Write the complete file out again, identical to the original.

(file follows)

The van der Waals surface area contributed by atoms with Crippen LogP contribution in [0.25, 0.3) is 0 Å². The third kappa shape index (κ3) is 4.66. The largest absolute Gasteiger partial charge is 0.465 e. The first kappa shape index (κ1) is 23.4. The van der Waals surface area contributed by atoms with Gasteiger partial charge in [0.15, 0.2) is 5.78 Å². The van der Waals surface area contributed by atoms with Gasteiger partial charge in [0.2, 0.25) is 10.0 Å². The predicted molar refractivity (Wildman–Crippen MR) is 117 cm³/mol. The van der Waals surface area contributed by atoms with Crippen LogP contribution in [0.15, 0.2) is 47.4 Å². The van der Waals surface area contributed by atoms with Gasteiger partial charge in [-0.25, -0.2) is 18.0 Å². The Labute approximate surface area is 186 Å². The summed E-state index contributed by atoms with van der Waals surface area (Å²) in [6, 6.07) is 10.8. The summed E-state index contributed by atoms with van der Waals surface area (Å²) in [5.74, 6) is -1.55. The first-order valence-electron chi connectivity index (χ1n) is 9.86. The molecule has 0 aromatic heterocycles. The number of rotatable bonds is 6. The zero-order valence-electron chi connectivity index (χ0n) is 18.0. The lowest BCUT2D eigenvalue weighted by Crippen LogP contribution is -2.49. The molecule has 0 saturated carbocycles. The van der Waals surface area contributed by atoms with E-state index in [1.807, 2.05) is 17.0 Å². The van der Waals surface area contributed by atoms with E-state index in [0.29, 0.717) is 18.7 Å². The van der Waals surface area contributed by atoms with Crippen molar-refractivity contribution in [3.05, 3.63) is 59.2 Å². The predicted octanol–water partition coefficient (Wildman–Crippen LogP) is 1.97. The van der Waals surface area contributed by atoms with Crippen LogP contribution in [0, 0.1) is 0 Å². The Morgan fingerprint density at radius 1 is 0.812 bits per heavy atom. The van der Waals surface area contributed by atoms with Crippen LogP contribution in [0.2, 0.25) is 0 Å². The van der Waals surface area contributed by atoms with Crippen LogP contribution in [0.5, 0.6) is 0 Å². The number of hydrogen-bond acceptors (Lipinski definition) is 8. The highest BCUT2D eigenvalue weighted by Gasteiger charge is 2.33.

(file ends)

The van der Waals surface area contributed by atoms with Crippen LogP contribution in [0.25, 0.3) is 0 Å². The third kappa shape index (κ3) is 4.66. The largest absolute Gasteiger partial charge is 0.465 e. The first kappa shape index (κ1) is 23.4. The van der Waals surface area contributed by atoms with Gasteiger partial charge in [0.15, 0.2) is 5.78 Å². The van der Waals surface area contributed by atoms with Gasteiger partial charge in [0.2, 0.25) is 10.0 Å². The predicted molar refractivity (Wildman–Crippen MR) is 117 cm³/mol. The van der Waals surface area contributed by atoms with Crippen LogP contribution in [0.15, 0.2) is 47.4 Å². The van der Waals surface area contributed by atoms with Gasteiger partial charge in [-0.25, -0.2) is 18.0 Å². The Labute approximate surface area is 186 Å². The summed E-state index contributed by atoms with van der Waals surface area (Å²) in [6, 6.07) is 10.8. The summed E-state index contributed by atoms with van der Waals surface area (Å²) in [5.74, 6) is -1.55. The first-order valence-electron chi connectivity index (χ1n) is 9.86. The molecule has 0 aromatic heterocycles. The number of rotatable bonds is 6. The zero-order valence-electron chi connectivity index (χ0n) is 18.0. The lowest BCUT2D eigenvalue weighted by Crippen LogP contribution is -2.49. The molecule has 0 saturated carbocycles. The van der Waals surface area contributed by atoms with E-state index in [1.807, 2.05) is 17.0 Å². The van der Waals surface area contributed by atoms with E-state index in [0.29, 0.717) is 18.7 Å². The van der Waals surface area contributed by atoms with Crippen molar-refractivity contribution in [3.05, 3.63) is 59.2 Å². The predicted octanol–water partition coefficient (Wildman–Crippen LogP) is 1.97. The van der Waals surface area contributed by atoms with Crippen LogP contribution in [0, 0.1) is 0 Å². The Morgan fingerprint density at radius 1 is 0.812 bits per heavy atom. The van der Waals surface area contributed by atoms with Crippen LogP contribution in [0.2, 0.25) is 0 Å². The van der Waals surface area contributed by atoms with Crippen LogP contribution in [0.5, 0.6) is 0 Å². The number of hydrogen-bond acceptors (Lipinski definition) is 8. The highest BCUT2D eigenvalue weighted by Gasteiger charge is 2.33.